A creative pianist is well-served by learning not just chords, but the relationship between chords. Why some chords are better choices for a harmonic progression is useful knowledge, particularly for budding composers and arrangers, though it can also be useful for improvising and understanding the finer points of interpreting a jazz standard. In this post, we’ll get started by exploring why a given chord sounds more (or less) “stable.”
Scale Degrees – From Stable to Unstable
Tonal music is music organized around a center, also known as the “tonic.” The first note of a major scale, for example, C in a C major scale, is the tonic. Every note in a scale, and the chords constructed from those notes, has a relationship to the tonic.
Chords are built from scales, so to better understand chords and their relationship to each other, it makes sense to understand how each tone of a scale functions. Let’s use the C major scale to investigate this.
Each tone or degree of a major scale has a certain degree of stability. The 1st, 3rd and 5th degrees of the scale sound relatively stable to us. They give us the feeling that we could “stay put” on these tones:
The other tones in the major scale are less stable. If you listen closely, you’ll notice that the 4th degree (F) sounds like it wants to resolve its instability by moving to 3 (E) or 5 (G):
The 7th degree (B) wants to resolve to the 1st degree (C):
The 2nd wants to resolve to the 1st or 3rd degree:
And the 6th wants to resolve to the 5th degree:
To summarize: the 1st, 3rd and 5th degrees of the scale are relatively stable. The 2nd and 6th degrees are somewhat unstable. The 4th and 7th degrees are very unstable. As you’ll soon see, the stability of each scale tone is the reason that certain chords feel stable or grounded to us, while others feel unstable and in need of resolution. Understanding this is the basis of creating effective chord progressions, or analyzing a composed progression in order to improve your interpretation of it.
From Scale Tones to Chords
Chords can be built by stacking intervals of a 3rd on each tone of the C major scale. Together, these chords comprise the diatonic chord progression. Each chord is traditionally labeled with a Roman numeral. In both classical and jazz/pop harmony, three of these chords are the most commonly-used: the tonic (I) chord, the subdominant (IV) chord, and the dominant (V) chord:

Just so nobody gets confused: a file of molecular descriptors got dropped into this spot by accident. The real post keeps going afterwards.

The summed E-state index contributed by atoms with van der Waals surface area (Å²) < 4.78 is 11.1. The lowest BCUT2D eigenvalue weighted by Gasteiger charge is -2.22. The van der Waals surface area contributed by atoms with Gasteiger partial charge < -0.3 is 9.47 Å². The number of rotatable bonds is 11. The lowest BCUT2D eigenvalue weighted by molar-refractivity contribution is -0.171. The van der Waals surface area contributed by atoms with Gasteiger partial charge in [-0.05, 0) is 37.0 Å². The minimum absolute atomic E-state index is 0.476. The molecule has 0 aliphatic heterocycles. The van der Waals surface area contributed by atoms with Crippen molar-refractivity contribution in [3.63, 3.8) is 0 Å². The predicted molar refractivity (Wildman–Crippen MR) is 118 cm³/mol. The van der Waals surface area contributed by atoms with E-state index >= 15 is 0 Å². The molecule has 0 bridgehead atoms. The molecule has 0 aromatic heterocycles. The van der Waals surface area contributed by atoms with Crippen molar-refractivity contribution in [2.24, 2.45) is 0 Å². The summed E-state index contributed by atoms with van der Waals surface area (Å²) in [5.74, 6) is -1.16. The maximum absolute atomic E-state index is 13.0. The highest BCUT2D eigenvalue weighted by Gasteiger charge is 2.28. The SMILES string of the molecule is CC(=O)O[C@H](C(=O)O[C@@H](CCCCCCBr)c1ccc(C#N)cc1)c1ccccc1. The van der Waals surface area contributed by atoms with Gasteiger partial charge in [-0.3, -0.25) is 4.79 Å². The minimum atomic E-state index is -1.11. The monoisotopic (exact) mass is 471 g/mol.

The tonic (I) chord is the most stable chord in the diatonic progression. Why? Because it’s constructed from scale degrees 1, 3 and 5 – which are all stable tones!
The subdominant (IV) chord is less stable than the tonic chord. This is because the bottom note of the chord (F) is the 4th degree of the major scale, which you’ll recall is quite unstable. However, the top note of the chord (C) is the 1st degree of the scale, which keeps the chord from being too unstable.
The dominant chord is the most unstable chord of the three. While it contains one fairly stable scale degree (the 5th), it also contains the 7th and 2nd degrees of the major scale, which are both unstable. If the dominant chord is a tetrad (a four-note chord, consisting of G-B-D-F), the interval established by the 7th degree of the scale (B) and 4th (F) (known as a “tritone”) particularly begs for resolution. This instability is why the dominant 7 chord is used in most cadences (brief harmonic progressions that suggest a conclusion).
In a future post, I’ll build on this understanding of chord stability to explain why certain chords work better than others at a given position in a chord progression.